which then starts the installation. In this case, you have to be able to boot
and not just a DOS window. Others provide a DOS
or Windows program that creates a boot floppy
and, if necessary, a root file system floppy. Most distributions provide you with
disk so you don't have to make one yourself. (unless you get a free copy in
a magazine or in the mail). Even without a diskette,
I cannot think of a common Linux that does not come with a bootable CD.
During the course of the installation, you may have the choice
of several different installation types, from fully automatic to fully
configurable, depending on the version. For the more advanced system
administrators, the fully configurable enables you to control many different
aspects of the install. Fully automatic basically does everything for you, that
is, it evaluates your system and essentially makes all the decisions itself. I
recommend that if you are a novice administrator
and there is nothing
on the hard disk that you want to save, the fully automatic is your best
Most versions enable you to select the components that you
want to install. In many cases, you can select among several
different "architectures" that have a set of predefined packages. If
you want, you can choose a custom architecture in which you choose each package
yourself. The Installation HOW-TO provides a list of the Slackware packages and
what they contain.
Take notes during the entire
process and include these in a notebook. Write down everything you input and
what the prompt/question was. These notes will be helpful if things go wrong and
you want to try a different approach. You will know what you input the last
time; this time, you can try something different.
To install Linux (or any other OS for that matter), a hard disk must be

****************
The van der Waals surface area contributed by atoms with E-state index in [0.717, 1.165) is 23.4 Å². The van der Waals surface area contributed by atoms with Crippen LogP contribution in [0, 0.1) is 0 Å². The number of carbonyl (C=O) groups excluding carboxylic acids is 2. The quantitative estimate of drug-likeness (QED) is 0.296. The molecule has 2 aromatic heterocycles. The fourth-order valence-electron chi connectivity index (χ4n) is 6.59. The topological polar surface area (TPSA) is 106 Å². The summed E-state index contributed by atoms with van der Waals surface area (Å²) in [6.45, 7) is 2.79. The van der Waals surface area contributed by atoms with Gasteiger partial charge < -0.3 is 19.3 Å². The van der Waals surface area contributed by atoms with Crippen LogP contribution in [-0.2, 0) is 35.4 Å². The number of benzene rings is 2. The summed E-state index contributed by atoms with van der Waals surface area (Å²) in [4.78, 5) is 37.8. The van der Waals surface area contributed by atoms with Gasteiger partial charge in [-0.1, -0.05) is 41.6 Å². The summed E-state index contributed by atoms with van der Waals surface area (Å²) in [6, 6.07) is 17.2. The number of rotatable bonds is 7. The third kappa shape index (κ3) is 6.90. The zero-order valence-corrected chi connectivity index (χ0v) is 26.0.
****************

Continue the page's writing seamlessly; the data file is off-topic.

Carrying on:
divided into partitions. Each operating system may use from one to four
(DOS logical partitions are actually subdivisions of extended partitions.)
The partition table, which tells the number and location of the partitions,
has been standard for years and is essentially impossible to escape, so the
limit is four primary partitions. This means that a physical disk can
have only four primary partitions and any operating sysem installed can used
one or more of them.
Linux, unlike other UNIX
dialects, can be installed on logical partitions, as well as the primary
partitions. Therefore, it is possible to have three primary partitions and
one extended partition, which then contains several logical partitions.
For experiment's sake, I created ten logical partitions once, although I have
never had more than 3 or 4 on an active system.
Under Linux, file systems take up the entire partition.
File systems can be on different partitions or even different hard disks, or you can put all files on a
single file system. Having different file systems can be safer: if one is
trashed, the others are often safe; if everything is on one (root), then the
whole system is gone.
The more activity there is on a file system, the
greater the chance it will become corrupt if the system should crash.
If your database application
and the data are on the root file system, all of your
activity is in one place. If the database and the data are on a separate file
system, there is less activity on the root file system. If the system goes down,
the root file system may be okay and you can use it to fix the other problems.